Healthcare providers, health insurers and other “covered entities” under the Health Insurance Portability and Accountability Act of 1996 (HIPAA) and Health Information Technology for Economic and Clinical Health (HITECH) Act face a September 23 deadline to comply with the provisions of the Omnibus Final Rule, released by the U.S. Department of Health and Human Services (HHS) in January. The rule made significant modifications to HIPAA and HITECH’s privacy and security protections for individuals’ protected health information (“PHI”), and strengthened the federal government’s enforcement authority.
Among other changes, the Final Rule expanded many of the requirements applicable to business associates that receive PHI from covered entities. Covered entities that did not have a business associate agreement (“BAA”) in place by January 25 of this year that complied with the prior HIPAA and HITECH regulations must enter into a new agreement by September 23 that complies with the Final Rule. Entities that had a HIPAA-compliant BAA in place as of January 25 may continue operating under their existing agreement until September 23, 2014, as long as the BAA was not revised or renewed between March 26 and September 23, 2013. HHS has posted sample BAA provisions on its website but the language of any BAA should be customized to reflect the relationship between the parties and perhaps to add additional provisions.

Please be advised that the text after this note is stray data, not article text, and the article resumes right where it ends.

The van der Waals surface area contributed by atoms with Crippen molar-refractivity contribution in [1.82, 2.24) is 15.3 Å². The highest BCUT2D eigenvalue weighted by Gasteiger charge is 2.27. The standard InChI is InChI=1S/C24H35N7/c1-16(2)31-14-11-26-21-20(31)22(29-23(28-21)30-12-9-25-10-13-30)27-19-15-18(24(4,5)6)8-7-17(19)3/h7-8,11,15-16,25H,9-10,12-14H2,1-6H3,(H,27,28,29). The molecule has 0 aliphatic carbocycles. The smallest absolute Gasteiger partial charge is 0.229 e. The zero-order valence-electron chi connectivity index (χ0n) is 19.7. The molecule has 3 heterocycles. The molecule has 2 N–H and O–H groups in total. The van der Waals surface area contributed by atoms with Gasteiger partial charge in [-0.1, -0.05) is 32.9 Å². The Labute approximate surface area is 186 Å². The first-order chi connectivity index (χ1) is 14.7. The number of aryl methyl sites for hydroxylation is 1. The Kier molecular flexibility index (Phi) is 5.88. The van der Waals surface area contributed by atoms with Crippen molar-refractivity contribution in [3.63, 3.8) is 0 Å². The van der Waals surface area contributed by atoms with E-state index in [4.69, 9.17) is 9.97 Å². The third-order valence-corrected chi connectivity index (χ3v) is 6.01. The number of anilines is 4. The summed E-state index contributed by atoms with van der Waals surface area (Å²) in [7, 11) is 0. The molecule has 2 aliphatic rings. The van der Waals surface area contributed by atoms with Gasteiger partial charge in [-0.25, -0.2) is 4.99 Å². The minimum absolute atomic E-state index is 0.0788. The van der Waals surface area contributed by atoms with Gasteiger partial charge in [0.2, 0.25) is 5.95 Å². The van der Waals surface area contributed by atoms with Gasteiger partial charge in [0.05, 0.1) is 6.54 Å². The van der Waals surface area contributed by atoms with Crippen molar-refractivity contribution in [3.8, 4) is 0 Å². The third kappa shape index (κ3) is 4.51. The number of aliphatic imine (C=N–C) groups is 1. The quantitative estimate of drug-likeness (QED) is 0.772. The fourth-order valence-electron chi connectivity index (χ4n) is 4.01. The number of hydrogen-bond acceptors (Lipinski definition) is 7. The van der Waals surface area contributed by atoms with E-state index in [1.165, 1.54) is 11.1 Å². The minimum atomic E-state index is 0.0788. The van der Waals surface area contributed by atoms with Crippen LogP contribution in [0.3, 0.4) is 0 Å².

The Final Rule also strengthens the requirements of HIPAA’s Breach Notification Rule, which changes must be incorporated into BAAs, and increases the potential penalties for noncompliance with HIPAA and HITECH to as much as $1.5 million per violation. The Final Rule also expands individual patients’ rights under HIPAA (including setting limits on how their PHI may be used and disclosed for marketing and fundraising purposes) and requires that providers’ Notices of Privacy Practices be amended by September 23, 2013.
HIPAA covered entities and their business associates should make every effort to comply with the Final Rule by the deadline because in the event of a data breach or other violation, financial penalties will likely be far more severe for those that have not complied.